Usage notes

What is contained in this dataset?

The dataset contains the most relevant information collected about the apartments and their mechanical equipment, results of the participant survey, results of air leakage and airflow measurements at the homes, pollutant concentrations measured by time-integrated passive samplers inside and outside of the home, usage of cooktop and oven, external door and window open state, and time-series or air pollutants and environmental indicators measured within and outside of the apartments

Organization of Dataset


This folder contains data about the house, including basic characteristics, air leakage test results, and measured airflow rates of mechanical ventilation equipment. There is one EXCEL file containing the data for all homes. The home characteristics form used by the field team is also included in the folder to explain the data parameters used in the EXCEL file.


This folder contains time-resolved indoor and outdoor air quality data, including raw and adjusted PM2.5 as measured by DustTrak and PDR photometry (PM), ultrafine particles number concentration (UFP), PM concentrations measured by low-cost sensor (PM1, PM25, PM10), carbon dioxide (CO2), nitrogen dioxide (NO2), formaldehyde (FRM), total volatile organic compound (tVOC), temperature (T), and relative humidity (RH). Data also included T and RH measured at the supply air register (AS). Data also include hourly outdoor PM2.5 and NO2 concentration form the closest regulatory air monitoring stations (AQS).

This folder also contains time series data of cooktop burners and oven monitored using iButton temperature sensors, other cooking devices monitored using AC power logger, kitchen range hood and bathroom fan on/off monitored using either an anemometer or a motor sensor, and open/close status of doors and windows monitored with state sensors. There is one csv file of 1-minute time-series data for each home, total 23 csv files.

See KV_IAQ_Activity_Monitoring_ReadMe for data header definitions and data issues.

Most instruments had internal logging and special software to download data from the field instruments and convert the data files to csv format. One-minute resolution time-series data files were created for each house using a python script that pulled data from multiple csv files, aligned data by time, executed unit conversions, and interpolate data that were measured at different time resolutions. Visual review was conducted on the compiled files to check for translation or writing errors, indications of instrument malfunction, mislabeled units or unit conversion errors, mislabeled location, and time stamp errors. More detailed information about data issues identified are explained in the ReadMe file.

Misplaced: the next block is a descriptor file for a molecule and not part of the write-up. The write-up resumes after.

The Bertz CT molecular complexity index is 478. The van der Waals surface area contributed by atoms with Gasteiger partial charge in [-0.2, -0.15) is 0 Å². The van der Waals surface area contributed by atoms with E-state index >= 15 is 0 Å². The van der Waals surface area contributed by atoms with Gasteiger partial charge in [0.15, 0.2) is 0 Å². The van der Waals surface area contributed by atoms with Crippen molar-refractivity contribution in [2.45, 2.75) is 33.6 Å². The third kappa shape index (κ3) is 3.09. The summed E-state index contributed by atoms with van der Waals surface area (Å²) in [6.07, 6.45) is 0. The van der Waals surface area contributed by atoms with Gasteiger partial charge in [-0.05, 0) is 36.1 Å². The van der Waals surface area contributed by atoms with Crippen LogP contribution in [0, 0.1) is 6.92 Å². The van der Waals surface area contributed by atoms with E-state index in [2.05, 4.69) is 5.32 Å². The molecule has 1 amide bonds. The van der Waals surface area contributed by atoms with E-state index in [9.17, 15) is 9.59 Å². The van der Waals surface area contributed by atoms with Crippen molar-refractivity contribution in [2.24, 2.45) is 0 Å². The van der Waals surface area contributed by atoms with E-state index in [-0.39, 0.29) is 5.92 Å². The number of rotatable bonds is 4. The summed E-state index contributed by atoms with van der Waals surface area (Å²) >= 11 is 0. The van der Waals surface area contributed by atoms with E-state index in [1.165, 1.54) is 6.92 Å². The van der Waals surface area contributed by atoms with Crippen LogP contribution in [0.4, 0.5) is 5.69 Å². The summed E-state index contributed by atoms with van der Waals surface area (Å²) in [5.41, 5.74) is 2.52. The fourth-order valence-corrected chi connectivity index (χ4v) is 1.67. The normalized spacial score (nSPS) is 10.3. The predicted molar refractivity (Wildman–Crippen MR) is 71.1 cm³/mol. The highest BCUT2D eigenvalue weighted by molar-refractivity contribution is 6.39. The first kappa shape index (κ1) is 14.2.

This folder contains the results of time-integrated air quality samples, including passive measurements of formaldehyde, nitrogen dioxide and nitrogen oxides, and PM2.5 gravimetric filter measurements. There is one EXCEL file containing all data. Detailed information about chemical analysis of air samples are provided elsewhere in the journal paper.


This folder contains tabulated information provided by study participants from their daily activity logs. There is one EXCEL file containing data transcribed by a researcher, which was independently spot checked by another researcher to confirm accuracy. The PDF file shows the format of the daily activity log used.


This folder contains survey results about the occupants, their general activities related to ventilation and IAQ satisfaction, completed by study participants. There is one EXCEL file containing data transcribed by a researcher. Two homes did not complete surveys, as indicated by "No survey" in the response. The MS Word file contains questions of the occupant surveys.


California Energy Commission, Award: PIR-16-012

United States Department of Energy, Award: DE-AC02-05CH11231

Environmental Protection Agency, Award: DW-89-9232201-7